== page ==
Have you ever wondered why some dogs react to fireworks and some don’t? Or why some dogs respond more strongly to being separated from their owners than others? These and many other questions are being explored in a ground-breaking study by Dogs Trust.
The UK’s largest dog welfare charity is calling on all new puppy owners to sign up to its landmark ‘Generation Pup’ study to help Dogs Trust learn more about our four-legged friends and improve dog welfare for future generations. The study is tracking puppies through to adulthood, to learn how their early experiences and environment affect the development of health and behaviour issues in later years. Participants will also be able to keep a record of their dog’s journey.
Says Dr Rachel Casey, Dogs Trust Director of Canine Behaviour and Research:
“Generation Pup is the first study of this nature and breadth, enabling us to gain multiple new insights and understanding about our canine companions. We are tracking each puppy’s early experiences – from the age they joined the family and their first encounters, such as travelling in a car and meeting other dogs, to how they respond to new things they come across, what they eat, how far they walk, and potentially even whether characteristics such as being left or right ‘pawed’ influence behaviour.
We are looking at a whole range of different health and behavioural conditions as puppies grow into adulthood right through to old age – and by collecting lots of information about each pup’s early experiences, we can understand to what extent these influence what happens later in life. Generation Pup includes all breeds of puppies from anywhere in the UK and ROI: our only requirement is that they’re registered on the project before they are 16 weeks old.”
Generation Pup will enable Dogs Trust to get closer to our four-legged friends than ever before. We’ve already learned that a quarter of dogs join their new families before they are eight weeks old and that owners are more likely to ask for help from vets if their dog is insured, and even then, only if a problem persists, instead of having regular health checks irrespective of any warning signs. This study will allow for further analysis of these factors and potentially help us learn how to prevent problem behaviours and issues. From this summer new recruits will also all receive an annual personalised report tracking their dog’s behaviour and development.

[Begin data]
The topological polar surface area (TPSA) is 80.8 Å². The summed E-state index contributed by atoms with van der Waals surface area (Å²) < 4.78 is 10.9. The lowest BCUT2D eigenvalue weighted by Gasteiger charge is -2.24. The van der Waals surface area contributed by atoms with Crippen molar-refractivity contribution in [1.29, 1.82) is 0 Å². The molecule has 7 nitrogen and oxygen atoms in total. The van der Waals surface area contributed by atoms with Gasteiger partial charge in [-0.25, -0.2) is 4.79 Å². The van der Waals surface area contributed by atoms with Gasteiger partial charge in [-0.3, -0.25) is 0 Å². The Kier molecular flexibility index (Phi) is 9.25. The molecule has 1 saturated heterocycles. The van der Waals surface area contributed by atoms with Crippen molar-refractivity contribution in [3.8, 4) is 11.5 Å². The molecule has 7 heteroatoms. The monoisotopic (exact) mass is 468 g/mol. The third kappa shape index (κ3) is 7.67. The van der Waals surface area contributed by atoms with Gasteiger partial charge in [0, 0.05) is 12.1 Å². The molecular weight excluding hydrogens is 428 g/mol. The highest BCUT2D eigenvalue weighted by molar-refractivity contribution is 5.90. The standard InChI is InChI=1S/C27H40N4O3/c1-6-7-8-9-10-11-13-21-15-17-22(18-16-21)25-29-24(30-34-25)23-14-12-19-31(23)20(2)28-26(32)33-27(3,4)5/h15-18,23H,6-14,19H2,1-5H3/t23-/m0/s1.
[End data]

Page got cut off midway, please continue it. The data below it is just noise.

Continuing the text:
So why have people joined up to the study already?
- Nearly three quarters of recruits wanted to help improve the welfare of dogs
- 17% wanted to help with science and knowledge development
- 6% wanted to learn more about dogs
Dr Casey continues:
“It is so encouraging that owners are so engaged with the study already – we are massively grateful to all the owners who give up their time to help with the study. Learning when and how dogs are being introduced to certain sights, sounds, smells and situations, and more importantly how they react, gives us incredible insights into factors that influence both behaviour and health as dogs get older. This means we can identify new approaches to prevent problems which impact on dog welfare, as well as inform our work rehoming dogs and in helping owners train their dogs through our Dog School classes.”
Labrador Retriever puppies have so far led the way in numbers registered on the study, followed by Cocker Spaniels, Cockapoos and Border Collies. 17% of puppies had also met a feline house-mate by 16 weeks old, and 74% had been for a doggy paddle.
“The more puppies we have signed up to the study, the greater potential we have for learning about dogs, so if you have a puppy under 16 weeks please get in touch. All the information we collect is used to help dog scientists understand more about the reasons our pets become unhealthy, or develop problem behaviours so these conditions can be prevented, and we can ensure our dogs are happier and healthier.”